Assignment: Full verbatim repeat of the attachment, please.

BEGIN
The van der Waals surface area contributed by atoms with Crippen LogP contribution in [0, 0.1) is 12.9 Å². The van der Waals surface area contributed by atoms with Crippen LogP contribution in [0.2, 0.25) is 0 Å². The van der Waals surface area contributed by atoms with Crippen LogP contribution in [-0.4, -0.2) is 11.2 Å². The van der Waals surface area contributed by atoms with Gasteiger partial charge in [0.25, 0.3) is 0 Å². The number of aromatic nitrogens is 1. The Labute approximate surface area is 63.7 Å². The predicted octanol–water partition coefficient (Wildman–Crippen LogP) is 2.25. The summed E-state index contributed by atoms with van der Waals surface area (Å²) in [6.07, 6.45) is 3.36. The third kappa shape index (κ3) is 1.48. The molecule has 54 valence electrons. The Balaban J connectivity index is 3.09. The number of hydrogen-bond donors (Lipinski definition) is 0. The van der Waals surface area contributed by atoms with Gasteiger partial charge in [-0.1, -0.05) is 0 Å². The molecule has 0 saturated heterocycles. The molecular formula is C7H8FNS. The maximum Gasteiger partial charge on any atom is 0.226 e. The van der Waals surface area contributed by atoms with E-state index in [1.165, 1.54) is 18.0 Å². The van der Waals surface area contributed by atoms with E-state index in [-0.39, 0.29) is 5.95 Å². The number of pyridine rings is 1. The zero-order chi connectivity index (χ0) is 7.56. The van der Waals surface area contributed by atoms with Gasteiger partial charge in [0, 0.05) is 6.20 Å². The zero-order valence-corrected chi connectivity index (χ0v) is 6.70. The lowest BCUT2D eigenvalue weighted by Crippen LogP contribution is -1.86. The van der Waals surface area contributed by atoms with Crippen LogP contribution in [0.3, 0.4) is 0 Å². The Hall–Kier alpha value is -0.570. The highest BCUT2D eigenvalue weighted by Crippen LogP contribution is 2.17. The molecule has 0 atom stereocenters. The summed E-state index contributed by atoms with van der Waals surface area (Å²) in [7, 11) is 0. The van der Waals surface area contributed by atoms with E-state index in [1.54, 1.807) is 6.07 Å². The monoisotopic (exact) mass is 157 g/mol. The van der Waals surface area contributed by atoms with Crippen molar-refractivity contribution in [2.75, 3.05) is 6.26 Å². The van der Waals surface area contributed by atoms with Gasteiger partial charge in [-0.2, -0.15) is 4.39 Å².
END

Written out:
The van der Waals surface area contributed by atoms with Crippen LogP contribution in [0, 0.1) is 12.9 Å². The van der Waals surface area contributed by atoms with Crippen LogP contribution in [0.2, 0.25) is 0 Å². The van der Waals surface area contributed by atoms with Crippen LogP contribution in [-0.4, -0.2) is 11.2 Å². The van der Waals surface area contributed by atoms with Gasteiger partial charge in [0.25, 0.3) is 0 Å². The number of aromatic nitrogens is 1. The Labute approximate surface area is 63.7 Å². The predicted octanol–water partition coefficient (Wildman–Crippen LogP) is 2.25. The summed E-state index contributed by atoms with van der Waals surface area (Å²) in [6.07, 6.45) is 3.36. The third kappa shape index (κ3) is 1.48. The molecule has 54 valence electrons. The Balaban J connectivity index is 3.09. The number of hydrogen-bond donors (Lipinski definition) is 0. The van der Waals surface area contributed by atoms with Gasteiger partial charge in [-0.1, -0.05) is 0 Å². The molecule has 0 saturated heterocycles. The molecular formula is C7H8FNS. The maximum Gasteiger partial charge on any atom is 0.226 e. The van der Waals surface area contributed by atoms with E-state index in [1.165, 1.54) is 18.0 Å². The van der Waals surface area contributed by atoms with E-state index in [-0.39, 0.29) is 5.95 Å². The number of pyridine rings is 1. The zero-order chi connectivity index (χ0) is 7.56. The van der Waals surface area contributed by atoms with Gasteiger partial charge in [0, 0.05) is 6.20 Å². The zero-order valence-corrected chi connectivity index (χ0v) is 6.70. The lowest BCUT2D eigenvalue weighted by Crippen LogP contribution is -1.86. The van der Waals surface area contributed by atoms with Crippen LogP contribution in [0.3, 0.4) is 0 Å². The Hall–Kier alpha value is -0.570. The highest BCUT2D eigenvalue weighted by Crippen LogP contribution is 2.17. The molecule has 0 atom stereocenters. The summed E-state index contributed by atoms with van der Waals surface area (Å²) in [7, 11) is 0. The van der Waals surface area contributed by atoms with E-state index in [1.54, 1.807) is 6.07 Å². The monoisotopic (exact) mass is 157 g/mol. The van der Waals surface area contributed by atoms with Crippen molar-refractivity contribution in [2.75, 3.05) is 6.26 Å². The van der Waals surface area contributed by atoms with Gasteiger partial charge in [-0.2, -0.15) is 4.39 Å².